TOKYO -- Japan's Maritime Self-Defense Force dispatched two P-3C patrol aircraft to the Middle East Saturday, embarking on a mission to collect information to ensure the safety of vessels traveling to Japan through sea lanes near the Arabian Peninsula.
Sent off by family members, the P-3Cs left a MSDF base in Okinawa Prefecture. A helicopter-equipped destroyer will also make the voyage on Feb. 2.
While countries around the world reduce their reliance on Middle East oil, Japan still imports 90% of its crude from the region. Judging that it was indispensable to secure safe passage for the ships that carry oil to them, the Japanese government decided on the mission despite heightened U.S.-Iran tensions.
"There has been no negative response whatsoever from relevant countries toward Japan's efforts," Defense Minister Taro Kono said at the Naha, Okinawa base. "We can send them off with confidence."
He also stated that the mission's activities will be recorded in a daily report.
The areas of activity will be limited to the Gulf of Oman, the northern Arabian Sea and the Gulf of Aden east of the Bab al-Mandab Strait, near the Red Sea. The Strait of Hormuz facing Iran and the Persian Gulf have been excluded, but risks of being caught up in unexpected situations persist.
The Cabinet approved the mission on Dec. 27, after Prime Minister Shinzo Abe explained the dispatch to Iranian President Hassan Rouhani who had visited Japan days earlier. Abe emphasized that it was a separate activity from the U.S.-led maritime security initiative to protect shipping near the Strait of Hormuz.
But in the new year, tensions rose to new highs as a U.S. military drone killed Iran's top commander Maj. Gen. Qassem Soleimani and Iran retaliated by attacking a U.S. military bases in Iraq. While things have calmed down after U.S. President Donald Trump expressed his desire to avoid a military conflict on Wednesday, "there is definitely a possibility that tension will increase again in the future," Kazuto Suzuki, a professor at Hokkaido University said. "In such a case, it is meaningful for the SDF to be operating in proximity to the action and to obtain detailed information."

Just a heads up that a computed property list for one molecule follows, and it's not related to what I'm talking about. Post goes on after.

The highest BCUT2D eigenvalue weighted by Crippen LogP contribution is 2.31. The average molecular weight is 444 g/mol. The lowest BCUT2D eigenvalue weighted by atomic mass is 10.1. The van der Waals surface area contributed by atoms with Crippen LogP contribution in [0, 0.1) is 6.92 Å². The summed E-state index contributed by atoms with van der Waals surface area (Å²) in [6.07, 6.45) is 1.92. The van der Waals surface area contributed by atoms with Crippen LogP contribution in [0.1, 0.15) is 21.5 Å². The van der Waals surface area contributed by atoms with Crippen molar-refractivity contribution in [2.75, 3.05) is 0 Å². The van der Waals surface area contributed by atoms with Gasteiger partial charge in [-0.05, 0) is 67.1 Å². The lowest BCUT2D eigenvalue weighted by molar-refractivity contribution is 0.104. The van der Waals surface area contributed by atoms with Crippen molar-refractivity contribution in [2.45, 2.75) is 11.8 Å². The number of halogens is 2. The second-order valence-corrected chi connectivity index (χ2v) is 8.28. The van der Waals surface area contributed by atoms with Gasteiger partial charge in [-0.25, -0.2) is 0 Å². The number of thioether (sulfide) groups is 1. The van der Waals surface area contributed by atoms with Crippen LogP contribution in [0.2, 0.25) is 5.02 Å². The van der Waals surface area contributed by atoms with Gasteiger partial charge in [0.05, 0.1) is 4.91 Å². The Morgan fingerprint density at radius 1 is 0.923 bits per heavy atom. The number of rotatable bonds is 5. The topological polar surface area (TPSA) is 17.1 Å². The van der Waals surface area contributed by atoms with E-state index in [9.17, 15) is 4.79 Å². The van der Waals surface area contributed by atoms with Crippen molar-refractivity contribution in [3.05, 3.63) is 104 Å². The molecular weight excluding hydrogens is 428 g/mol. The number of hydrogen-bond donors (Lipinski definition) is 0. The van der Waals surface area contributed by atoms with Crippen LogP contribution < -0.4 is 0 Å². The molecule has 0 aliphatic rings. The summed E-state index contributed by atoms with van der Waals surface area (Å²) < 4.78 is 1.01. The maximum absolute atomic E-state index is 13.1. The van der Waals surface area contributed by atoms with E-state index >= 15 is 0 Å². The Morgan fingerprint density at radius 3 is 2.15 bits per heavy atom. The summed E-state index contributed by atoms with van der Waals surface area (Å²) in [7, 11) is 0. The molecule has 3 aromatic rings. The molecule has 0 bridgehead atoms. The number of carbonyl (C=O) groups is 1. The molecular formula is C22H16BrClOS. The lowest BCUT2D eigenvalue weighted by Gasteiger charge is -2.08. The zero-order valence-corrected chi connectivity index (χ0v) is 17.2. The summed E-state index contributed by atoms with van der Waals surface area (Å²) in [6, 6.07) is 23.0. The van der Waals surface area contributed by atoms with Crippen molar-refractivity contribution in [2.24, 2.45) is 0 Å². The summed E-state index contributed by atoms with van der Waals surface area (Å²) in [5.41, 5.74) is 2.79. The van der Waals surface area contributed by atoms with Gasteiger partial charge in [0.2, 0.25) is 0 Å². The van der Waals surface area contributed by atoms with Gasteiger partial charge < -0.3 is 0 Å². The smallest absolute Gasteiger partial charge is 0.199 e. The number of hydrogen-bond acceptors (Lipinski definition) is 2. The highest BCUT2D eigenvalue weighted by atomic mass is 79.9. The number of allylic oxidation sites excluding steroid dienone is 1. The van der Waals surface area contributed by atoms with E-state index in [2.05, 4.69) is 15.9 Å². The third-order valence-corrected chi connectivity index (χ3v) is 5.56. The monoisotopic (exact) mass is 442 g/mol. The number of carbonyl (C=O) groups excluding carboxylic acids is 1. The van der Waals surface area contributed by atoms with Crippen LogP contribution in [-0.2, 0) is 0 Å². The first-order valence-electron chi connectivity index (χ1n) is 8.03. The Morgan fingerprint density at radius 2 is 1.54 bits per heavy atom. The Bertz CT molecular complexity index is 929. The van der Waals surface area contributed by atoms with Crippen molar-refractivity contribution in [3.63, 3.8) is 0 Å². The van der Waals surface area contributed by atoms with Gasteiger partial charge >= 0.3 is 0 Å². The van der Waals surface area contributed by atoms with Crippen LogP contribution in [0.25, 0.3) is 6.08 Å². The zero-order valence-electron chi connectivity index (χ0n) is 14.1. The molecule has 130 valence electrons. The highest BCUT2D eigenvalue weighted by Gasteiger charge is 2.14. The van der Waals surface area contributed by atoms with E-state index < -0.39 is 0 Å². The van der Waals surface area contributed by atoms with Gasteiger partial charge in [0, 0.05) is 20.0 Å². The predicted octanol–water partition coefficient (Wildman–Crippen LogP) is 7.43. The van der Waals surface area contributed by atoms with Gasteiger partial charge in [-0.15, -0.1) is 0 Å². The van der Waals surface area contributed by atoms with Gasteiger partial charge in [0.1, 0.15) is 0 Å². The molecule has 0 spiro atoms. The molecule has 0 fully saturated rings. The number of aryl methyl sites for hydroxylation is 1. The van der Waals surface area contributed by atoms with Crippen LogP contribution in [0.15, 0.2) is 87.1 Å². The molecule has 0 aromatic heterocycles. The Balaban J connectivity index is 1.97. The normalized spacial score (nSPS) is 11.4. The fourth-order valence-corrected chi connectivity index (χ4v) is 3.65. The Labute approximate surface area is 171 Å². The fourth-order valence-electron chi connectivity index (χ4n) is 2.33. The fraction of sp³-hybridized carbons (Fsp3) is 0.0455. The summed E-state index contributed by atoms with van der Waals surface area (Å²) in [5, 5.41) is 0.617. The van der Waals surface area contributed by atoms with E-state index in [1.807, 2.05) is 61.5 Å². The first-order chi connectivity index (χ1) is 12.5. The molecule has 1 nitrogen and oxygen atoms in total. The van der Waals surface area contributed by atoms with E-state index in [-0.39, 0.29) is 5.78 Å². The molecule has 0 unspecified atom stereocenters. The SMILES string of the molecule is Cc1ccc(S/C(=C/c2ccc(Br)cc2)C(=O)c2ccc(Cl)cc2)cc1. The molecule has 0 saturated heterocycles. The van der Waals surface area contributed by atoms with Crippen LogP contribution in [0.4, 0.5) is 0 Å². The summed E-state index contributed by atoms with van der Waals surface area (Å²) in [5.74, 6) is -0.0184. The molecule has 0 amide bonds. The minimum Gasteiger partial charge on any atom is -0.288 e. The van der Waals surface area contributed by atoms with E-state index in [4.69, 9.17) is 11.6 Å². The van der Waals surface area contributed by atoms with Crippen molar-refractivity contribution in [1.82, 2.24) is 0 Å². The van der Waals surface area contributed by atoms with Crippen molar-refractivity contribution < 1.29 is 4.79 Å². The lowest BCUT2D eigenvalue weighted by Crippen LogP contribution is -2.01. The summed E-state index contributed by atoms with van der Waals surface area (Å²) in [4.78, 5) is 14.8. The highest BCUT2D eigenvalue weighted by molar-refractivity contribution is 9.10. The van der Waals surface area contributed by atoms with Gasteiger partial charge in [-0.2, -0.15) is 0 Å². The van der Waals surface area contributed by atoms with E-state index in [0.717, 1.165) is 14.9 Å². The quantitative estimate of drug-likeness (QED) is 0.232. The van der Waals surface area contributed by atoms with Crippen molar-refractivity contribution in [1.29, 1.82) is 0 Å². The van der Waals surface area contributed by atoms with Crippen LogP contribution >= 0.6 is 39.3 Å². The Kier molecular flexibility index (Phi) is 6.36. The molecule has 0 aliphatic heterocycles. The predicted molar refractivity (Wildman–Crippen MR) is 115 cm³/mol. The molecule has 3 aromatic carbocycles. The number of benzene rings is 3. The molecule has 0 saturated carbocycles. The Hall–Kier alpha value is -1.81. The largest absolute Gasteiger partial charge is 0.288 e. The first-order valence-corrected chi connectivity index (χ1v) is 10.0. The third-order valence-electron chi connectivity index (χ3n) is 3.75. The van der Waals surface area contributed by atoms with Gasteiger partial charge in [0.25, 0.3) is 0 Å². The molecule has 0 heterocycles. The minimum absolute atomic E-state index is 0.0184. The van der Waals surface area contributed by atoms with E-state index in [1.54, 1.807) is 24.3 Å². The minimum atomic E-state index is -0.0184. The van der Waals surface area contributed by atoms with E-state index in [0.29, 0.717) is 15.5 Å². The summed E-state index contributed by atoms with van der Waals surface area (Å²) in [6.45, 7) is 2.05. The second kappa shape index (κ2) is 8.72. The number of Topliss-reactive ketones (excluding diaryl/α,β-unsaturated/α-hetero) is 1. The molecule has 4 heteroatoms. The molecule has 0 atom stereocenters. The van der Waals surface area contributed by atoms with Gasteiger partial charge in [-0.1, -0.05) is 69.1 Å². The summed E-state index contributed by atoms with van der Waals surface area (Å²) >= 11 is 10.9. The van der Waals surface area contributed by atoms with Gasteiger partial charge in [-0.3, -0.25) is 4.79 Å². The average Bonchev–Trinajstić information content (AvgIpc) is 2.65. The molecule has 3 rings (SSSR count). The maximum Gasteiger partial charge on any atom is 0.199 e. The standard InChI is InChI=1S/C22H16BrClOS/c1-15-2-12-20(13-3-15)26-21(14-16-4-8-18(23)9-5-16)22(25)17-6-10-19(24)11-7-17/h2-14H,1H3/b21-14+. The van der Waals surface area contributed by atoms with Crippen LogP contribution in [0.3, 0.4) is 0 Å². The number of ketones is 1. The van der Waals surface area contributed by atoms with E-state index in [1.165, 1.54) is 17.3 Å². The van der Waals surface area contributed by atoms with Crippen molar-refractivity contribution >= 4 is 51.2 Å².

The patrol planes will begin work from Jan. 20. The mission will monitor the movements of ships in the region by visuals and by radar, and will reach out by radio communication if suspicious.
An SDF outpost in East Africa's Djibouti will serve as a home base. The cruising range of the P-3C is about 6,700 km.
The destroyer Takanami will leave Yokosuka Naval Base on Feb. 2 and will begin operations in the Middle East later that month.
The mission this time will be "research and study" as stipulated by the Ministry of Defense Establishment Law, but if a Japanese citizen or a Japan-related vessel carrying Japanese cargo is attacked, the operations will be switched to "Maritime Security Action" under the Self-Defense Forces Law, allowing more measures for protection. The use of weapons will be limited to the protection of Japanese ships.